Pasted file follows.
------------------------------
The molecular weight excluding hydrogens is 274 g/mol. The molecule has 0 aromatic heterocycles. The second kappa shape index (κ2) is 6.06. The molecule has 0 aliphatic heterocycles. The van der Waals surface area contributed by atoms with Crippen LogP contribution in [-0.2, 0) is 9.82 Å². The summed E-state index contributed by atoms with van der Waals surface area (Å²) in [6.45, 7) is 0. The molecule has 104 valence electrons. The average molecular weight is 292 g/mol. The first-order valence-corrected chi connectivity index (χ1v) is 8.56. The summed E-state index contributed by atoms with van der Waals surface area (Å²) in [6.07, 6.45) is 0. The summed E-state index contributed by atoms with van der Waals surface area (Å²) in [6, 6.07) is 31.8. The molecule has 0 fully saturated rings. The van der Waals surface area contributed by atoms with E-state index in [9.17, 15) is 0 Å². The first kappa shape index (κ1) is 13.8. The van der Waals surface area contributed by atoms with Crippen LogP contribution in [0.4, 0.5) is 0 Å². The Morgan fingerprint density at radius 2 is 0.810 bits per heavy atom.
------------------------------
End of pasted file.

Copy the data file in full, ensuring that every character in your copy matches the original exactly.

The molecular weight excluding hydrogens is 274 g/mol. The molecule has 0 aromatic heterocycles. The second kappa shape index (κ2) is 6.06. The molecule has 0 aliphatic heterocycles. The van der Waals surface area contributed by atoms with Crippen LogP contribution in [-0.2, 0) is 9.82 Å². The summed E-state index contributed by atoms with van der Waals surface area (Å²) in [6.45, 7) is 0. The molecule has 104 valence electrons. The average molecular weight is 292 g/mol. The first-order valence-corrected chi connectivity index (χ1v) is 8.56. The summed E-state index contributed by atoms with van der Waals surface area (Å²) in [6.07, 6.45) is 0. The summed E-state index contributed by atoms with van der Waals surface area (Å²) in [6, 6.07) is 31.8. The molecule has 0 fully saturated rings. The van der Waals surface area contributed by atoms with E-state index in [9.17, 15) is 0 Å². The first kappa shape index (κ1) is 13.8. The van der Waals surface area contributed by atoms with Crippen LogP contribution in [0.4, 0.5) is 0 Å². The Morgan fingerprint density at radius 2 is 0.810 bits per heavy atom.